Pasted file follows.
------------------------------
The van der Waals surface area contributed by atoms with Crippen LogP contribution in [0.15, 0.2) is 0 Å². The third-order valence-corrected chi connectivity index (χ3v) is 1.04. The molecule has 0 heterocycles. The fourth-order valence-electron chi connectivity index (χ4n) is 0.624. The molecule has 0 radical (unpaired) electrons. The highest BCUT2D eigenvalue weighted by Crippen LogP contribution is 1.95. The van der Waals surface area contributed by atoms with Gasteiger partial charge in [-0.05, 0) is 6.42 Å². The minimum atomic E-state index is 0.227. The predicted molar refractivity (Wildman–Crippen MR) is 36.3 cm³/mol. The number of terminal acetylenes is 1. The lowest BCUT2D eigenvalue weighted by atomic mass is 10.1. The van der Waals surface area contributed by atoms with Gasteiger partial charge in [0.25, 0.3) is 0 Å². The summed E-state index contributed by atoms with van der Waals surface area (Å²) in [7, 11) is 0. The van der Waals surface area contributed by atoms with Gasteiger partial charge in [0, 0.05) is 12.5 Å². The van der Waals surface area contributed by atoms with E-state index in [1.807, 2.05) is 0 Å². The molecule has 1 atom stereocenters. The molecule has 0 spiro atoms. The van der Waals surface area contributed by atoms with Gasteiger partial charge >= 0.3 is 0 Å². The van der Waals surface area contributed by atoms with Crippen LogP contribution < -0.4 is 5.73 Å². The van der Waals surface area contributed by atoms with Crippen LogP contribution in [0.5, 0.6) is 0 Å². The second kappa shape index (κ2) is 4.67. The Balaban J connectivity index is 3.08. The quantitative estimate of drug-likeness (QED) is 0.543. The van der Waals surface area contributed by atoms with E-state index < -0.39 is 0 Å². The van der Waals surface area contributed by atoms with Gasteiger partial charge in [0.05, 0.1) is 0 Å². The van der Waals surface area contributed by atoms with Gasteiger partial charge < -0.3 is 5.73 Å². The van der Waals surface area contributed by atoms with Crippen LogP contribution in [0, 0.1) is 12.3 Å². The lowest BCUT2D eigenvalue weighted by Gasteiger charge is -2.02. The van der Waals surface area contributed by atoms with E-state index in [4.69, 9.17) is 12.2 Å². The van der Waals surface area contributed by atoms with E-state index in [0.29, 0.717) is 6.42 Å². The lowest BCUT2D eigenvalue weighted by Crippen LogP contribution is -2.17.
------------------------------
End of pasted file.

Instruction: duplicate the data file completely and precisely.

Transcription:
The van der Waals surface area contributed by atoms with Crippen LogP contribution in [0.15, 0.2) is 0 Å². The third-order valence-corrected chi connectivity index (χ3v) is 1.04. The molecule has 0 heterocycles. The fourth-order valence-electron chi connectivity index (χ4n) is 0.624. The molecule has 0 radical (unpaired) electrons. The highest BCUT2D eigenvalue weighted by Crippen LogP contribution is 1.95. The van der Waals surface area contributed by atoms with Gasteiger partial charge in [-0.05, 0) is 6.42 Å². The minimum atomic E-state index is 0.227. The predicted molar refractivity (Wildman–Crippen MR) is 36.3 cm³/mol. The number of terminal acetylenes is 1. The lowest BCUT2D eigenvalue weighted by atomic mass is 10.1. The van der Waals surface area contributed by atoms with Gasteiger partial charge in [0.25, 0.3) is 0 Å². The summed E-state index contributed by atoms with van der Waals surface area (Å²) in [7, 11) is 0. The van der Waals surface area contributed by atoms with Gasteiger partial charge in [0, 0.05) is 12.5 Å². The van der Waals surface area contributed by atoms with E-state index in [1.807, 2.05) is 0 Å². The molecule has 1 atom stereocenters. The molecule has 0 spiro atoms. The van der Waals surface area contributed by atoms with Gasteiger partial charge >= 0.3 is 0 Å². The van der Waals surface area contributed by atoms with Crippen LogP contribution < -0.4 is 5.73 Å². The van der Waals surface area contributed by atoms with Crippen LogP contribution in [0.5, 0.6) is 0 Å². The second kappa shape index (κ2) is 4.67. The Balaban J connectivity index is 3.08. The quantitative estimate of drug-likeness (QED) is 0.543. The van der Waals surface area contributed by atoms with E-state index < -0.39 is 0 Å². The van der Waals surface area contributed by atoms with Gasteiger partial charge in [0.05, 0.1) is 0 Å². The van der Waals surface area contributed by atoms with Gasteiger partial charge < -0.3 is 5.73 Å². The van der Waals surface area contributed by atoms with Crippen LogP contribution in [0, 0.1) is 12.3 Å². The lowest BCUT2D eigenvalue weighted by Gasteiger charge is -2.02. The van der Waals surface area contributed by atoms with E-state index in [4.69, 9.17) is 12.2 Å². The van der Waals surface area contributed by atoms with E-state index in [0.29, 0.717) is 6.42 Å². The lowest BCUT2D eigenvalue weighted by Crippen LogP contribution is -2.17.